Nasty Gal, Inc. anticipates that online U.K. apparel retailer Boohoo will become the new owner of its trademarks and other intellectual property.
Boohoo prevails because no other entity came forward to best its stalking horse bid of $20 million for Nasty Gal's assets; competing bids were due Feb. 2, but a scheduled auction has been canceled as none were submitted.
The Nasty Gal sale is expected to receive final approval from the U.S. Bankruptcy Court for the Central District of California on Feb. 8, and to close on Feb. 28.
Nasty Gal has been marked from the start with the defiant and entrepreneurial spirit of its founder, Sophia Amoruso. As recounted in her book "Girlboss," Amoruso got her retail start in her early 20s, selling vintage fashions and other finds — sometimes purchased, sometimes shoplifted — on eBay, and turned that into a respectable e-commerce enterprise. But in January 2015 Amoruso stepped down as CEO in an effort to bring the business to a new level of maturity, handing the reins to retail veteran Sheree Waterson, who previously served as president.
Nasty Gal continued to struggle, however, beset by reports that it cheated employees of benefits like maternity leave, and by critical reviews for a collaboration with controversial singer Courtney Love. The retailer failed to grow beyond its cult following among young millennial women favoring its edgy apparel and sensibilities, and, like many other e-commerce sites, it struggled in the face of competition from fast-fashion brands like Forever 21 and Zara, which are nimble enough to react to new apparel trends and quickly change up their merchandise.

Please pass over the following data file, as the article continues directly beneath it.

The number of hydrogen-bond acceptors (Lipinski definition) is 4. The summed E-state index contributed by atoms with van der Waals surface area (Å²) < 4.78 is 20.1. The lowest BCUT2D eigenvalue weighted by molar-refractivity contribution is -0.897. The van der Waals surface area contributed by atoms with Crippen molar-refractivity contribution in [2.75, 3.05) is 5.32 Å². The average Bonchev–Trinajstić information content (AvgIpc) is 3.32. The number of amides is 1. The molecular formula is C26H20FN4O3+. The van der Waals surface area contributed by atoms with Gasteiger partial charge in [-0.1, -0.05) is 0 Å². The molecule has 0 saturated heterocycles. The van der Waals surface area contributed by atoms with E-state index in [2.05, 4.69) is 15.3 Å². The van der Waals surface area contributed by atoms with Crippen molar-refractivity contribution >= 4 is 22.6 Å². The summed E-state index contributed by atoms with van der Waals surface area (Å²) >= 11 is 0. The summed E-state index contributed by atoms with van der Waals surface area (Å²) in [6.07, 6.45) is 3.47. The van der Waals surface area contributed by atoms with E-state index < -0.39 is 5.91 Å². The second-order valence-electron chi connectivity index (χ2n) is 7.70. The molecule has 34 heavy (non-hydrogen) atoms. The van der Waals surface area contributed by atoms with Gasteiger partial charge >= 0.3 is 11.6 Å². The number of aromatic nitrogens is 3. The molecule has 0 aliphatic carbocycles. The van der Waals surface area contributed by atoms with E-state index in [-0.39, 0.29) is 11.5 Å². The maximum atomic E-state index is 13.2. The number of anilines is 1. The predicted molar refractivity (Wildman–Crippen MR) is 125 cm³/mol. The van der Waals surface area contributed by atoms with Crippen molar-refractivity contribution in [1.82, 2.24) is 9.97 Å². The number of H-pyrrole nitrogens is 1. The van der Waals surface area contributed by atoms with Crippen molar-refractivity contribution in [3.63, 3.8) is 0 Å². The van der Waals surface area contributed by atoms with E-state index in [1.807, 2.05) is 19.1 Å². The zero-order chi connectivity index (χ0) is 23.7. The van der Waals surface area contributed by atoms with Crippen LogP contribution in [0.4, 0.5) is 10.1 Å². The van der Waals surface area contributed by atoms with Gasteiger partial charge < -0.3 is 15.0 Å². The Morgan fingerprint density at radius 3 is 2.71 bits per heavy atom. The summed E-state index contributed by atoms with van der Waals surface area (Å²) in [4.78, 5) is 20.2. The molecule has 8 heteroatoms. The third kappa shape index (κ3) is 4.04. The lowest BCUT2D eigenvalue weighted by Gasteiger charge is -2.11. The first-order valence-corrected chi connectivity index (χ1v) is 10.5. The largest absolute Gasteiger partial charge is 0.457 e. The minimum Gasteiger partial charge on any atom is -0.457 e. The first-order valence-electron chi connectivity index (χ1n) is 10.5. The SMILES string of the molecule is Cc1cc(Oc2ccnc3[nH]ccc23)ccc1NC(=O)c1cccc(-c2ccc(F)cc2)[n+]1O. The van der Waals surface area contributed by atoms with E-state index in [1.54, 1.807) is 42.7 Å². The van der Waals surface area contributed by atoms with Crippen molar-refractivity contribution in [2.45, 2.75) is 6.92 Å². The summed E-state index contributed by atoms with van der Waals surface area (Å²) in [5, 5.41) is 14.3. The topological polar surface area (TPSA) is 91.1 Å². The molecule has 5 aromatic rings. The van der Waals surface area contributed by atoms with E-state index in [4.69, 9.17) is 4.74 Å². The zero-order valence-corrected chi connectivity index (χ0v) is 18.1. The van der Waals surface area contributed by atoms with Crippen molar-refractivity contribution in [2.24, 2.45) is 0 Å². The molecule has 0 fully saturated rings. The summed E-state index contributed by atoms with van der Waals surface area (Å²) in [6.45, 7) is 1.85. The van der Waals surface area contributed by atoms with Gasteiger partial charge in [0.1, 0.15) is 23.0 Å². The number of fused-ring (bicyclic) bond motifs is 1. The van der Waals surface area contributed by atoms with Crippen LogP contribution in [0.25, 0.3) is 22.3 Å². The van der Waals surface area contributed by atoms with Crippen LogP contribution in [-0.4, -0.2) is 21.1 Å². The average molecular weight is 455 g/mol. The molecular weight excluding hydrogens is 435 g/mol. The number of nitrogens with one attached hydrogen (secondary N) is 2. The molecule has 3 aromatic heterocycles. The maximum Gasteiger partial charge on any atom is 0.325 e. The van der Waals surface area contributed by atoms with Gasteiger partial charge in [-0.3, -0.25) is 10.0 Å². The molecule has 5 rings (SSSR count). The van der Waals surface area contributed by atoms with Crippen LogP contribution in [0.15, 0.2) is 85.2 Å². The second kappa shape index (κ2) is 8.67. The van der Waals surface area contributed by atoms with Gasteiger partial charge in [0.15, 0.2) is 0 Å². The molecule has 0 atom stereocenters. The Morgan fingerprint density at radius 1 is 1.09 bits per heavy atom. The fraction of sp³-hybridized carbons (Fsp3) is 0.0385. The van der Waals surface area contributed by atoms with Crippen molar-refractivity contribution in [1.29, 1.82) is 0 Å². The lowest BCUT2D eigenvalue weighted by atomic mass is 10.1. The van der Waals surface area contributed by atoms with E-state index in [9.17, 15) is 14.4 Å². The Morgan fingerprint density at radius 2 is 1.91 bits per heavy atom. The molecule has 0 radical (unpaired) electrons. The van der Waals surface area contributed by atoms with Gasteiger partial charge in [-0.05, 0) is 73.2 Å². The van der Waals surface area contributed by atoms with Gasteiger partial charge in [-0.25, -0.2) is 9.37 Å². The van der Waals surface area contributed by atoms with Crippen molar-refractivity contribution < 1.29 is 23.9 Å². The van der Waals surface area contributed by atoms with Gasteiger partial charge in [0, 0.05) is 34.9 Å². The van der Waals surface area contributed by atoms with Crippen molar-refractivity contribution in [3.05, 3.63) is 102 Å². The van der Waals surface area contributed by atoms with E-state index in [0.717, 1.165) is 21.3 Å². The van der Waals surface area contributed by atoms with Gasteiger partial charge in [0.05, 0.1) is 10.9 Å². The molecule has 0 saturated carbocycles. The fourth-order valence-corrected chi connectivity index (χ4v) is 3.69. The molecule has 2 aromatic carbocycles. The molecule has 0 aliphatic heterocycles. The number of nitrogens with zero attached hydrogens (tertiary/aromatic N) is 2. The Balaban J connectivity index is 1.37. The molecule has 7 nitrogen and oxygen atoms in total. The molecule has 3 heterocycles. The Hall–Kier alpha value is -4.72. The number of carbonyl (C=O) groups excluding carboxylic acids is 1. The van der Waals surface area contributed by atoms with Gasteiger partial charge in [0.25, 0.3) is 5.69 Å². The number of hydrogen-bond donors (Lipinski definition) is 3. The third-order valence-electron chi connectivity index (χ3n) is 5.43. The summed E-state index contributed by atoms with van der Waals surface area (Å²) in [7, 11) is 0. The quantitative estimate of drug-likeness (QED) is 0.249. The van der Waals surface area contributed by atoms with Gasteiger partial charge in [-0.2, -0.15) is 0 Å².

By early last year, Nasty Gal cut another 10% of its staff, which Waterson characterized at the time as “strategic restructuring.” But by late summer, the retailer was reportedly looking for a buyer. That’s where Boohoo is enthusiastically willing to step in, embracing the Nasty Gal brand's appeal to young shoppers as a plus for its own ambitions.
Nasty Gal delivered net revenue of $77.1 million in the year ended Feb. 1, 2016, including revenue from vintage clothing and third-party brands, which are excluded from the proposed transaction, according to a press release. Nasty Gal’s after-tax net loss in that period was $21 million after taking into consideration operating costs. (Boohoo bid only on Nasty Gal’s intellectual property assets, and not its operating costs.) Waterson said Monday the transaction is a good fit that will keep the Nasty Gal brand alive, adding she is "enormously proud of the tremendous brand value we have built over the years."